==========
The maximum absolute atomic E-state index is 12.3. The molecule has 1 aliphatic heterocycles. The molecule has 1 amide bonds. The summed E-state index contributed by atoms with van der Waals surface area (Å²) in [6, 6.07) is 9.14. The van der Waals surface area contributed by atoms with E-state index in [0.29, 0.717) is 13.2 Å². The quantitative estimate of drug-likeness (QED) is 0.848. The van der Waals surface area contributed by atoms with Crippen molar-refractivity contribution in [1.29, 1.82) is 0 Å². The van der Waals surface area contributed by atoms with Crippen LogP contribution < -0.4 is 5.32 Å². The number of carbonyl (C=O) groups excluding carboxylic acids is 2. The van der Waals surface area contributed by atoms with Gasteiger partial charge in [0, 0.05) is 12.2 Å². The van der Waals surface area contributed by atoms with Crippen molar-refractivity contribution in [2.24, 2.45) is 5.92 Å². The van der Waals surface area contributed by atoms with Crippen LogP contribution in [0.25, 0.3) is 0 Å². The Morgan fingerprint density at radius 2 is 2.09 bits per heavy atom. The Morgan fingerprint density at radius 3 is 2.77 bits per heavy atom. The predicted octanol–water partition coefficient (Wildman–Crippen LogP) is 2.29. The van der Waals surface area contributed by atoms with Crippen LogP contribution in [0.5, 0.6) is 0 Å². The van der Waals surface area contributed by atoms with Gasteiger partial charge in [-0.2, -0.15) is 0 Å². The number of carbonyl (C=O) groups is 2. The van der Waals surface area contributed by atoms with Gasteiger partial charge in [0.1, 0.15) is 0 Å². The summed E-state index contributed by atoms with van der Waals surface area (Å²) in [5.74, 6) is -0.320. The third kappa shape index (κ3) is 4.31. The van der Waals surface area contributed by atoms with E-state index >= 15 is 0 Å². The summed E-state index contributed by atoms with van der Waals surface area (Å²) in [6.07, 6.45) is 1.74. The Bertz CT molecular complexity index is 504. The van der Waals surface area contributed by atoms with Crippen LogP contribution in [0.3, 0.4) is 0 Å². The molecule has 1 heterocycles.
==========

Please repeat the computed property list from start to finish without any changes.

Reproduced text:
The maximum absolute atomic E-state index is 12.3. The molecule has 1 aliphatic heterocycles. The molecule has 1 amide bonds. The summed E-state index contributed by atoms with van der Waals surface area (Å²) in [6, 6.07) is 9.14. The van der Waals surface area contributed by atoms with E-state index in [0.29, 0.717) is 13.2 Å². The quantitative estimate of drug-likeness (QED) is 0.848. The van der Waals surface area contributed by atoms with Crippen molar-refractivity contribution in [1.29, 1.82) is 0 Å². The van der Waals surface area contributed by atoms with Crippen LogP contribution < -0.4 is 5.32 Å². The number of carbonyl (C=O) groups excluding carboxylic acids is 2. The van der Waals surface area contributed by atoms with Gasteiger partial charge in [0, 0.05) is 12.2 Å². The van der Waals surface area contributed by atoms with Crippen molar-refractivity contribution in [2.24, 2.45) is 5.92 Å². The van der Waals surface area contributed by atoms with Crippen LogP contribution in [0.25, 0.3) is 0 Å². The Morgan fingerprint density at radius 2 is 2.09 bits per heavy atom. The Morgan fingerprint density at radius 3 is 2.77 bits per heavy atom. The predicted octanol–water partition coefficient (Wildman–Crippen LogP) is 2.29. The van der Waals surface area contributed by atoms with Crippen LogP contribution in [0.5, 0.6) is 0 Å². The van der Waals surface area contributed by atoms with Gasteiger partial charge in [-0.2, -0.15) is 0 Å². The number of carbonyl (C=O) groups is 2. The van der Waals surface area contributed by atoms with Gasteiger partial charge in [0.1, 0.15) is 0 Å². The summed E-state index contributed by atoms with van der Waals surface area (Å²) in [5.74, 6) is -0.320. The third kappa shape index (κ3) is 4.31. The van der Waals surface area contributed by atoms with E-state index >= 15 is 0 Å². The summed E-state index contributed by atoms with van der Waals surface area (Å²) in [6.07, 6.45) is 1.74. The Bertz CT molecular complexity index is 504. The van der Waals surface area contributed by atoms with Crippen LogP contribution in [0.3, 0.4) is 0 Å². The molecule has 1 heterocycles.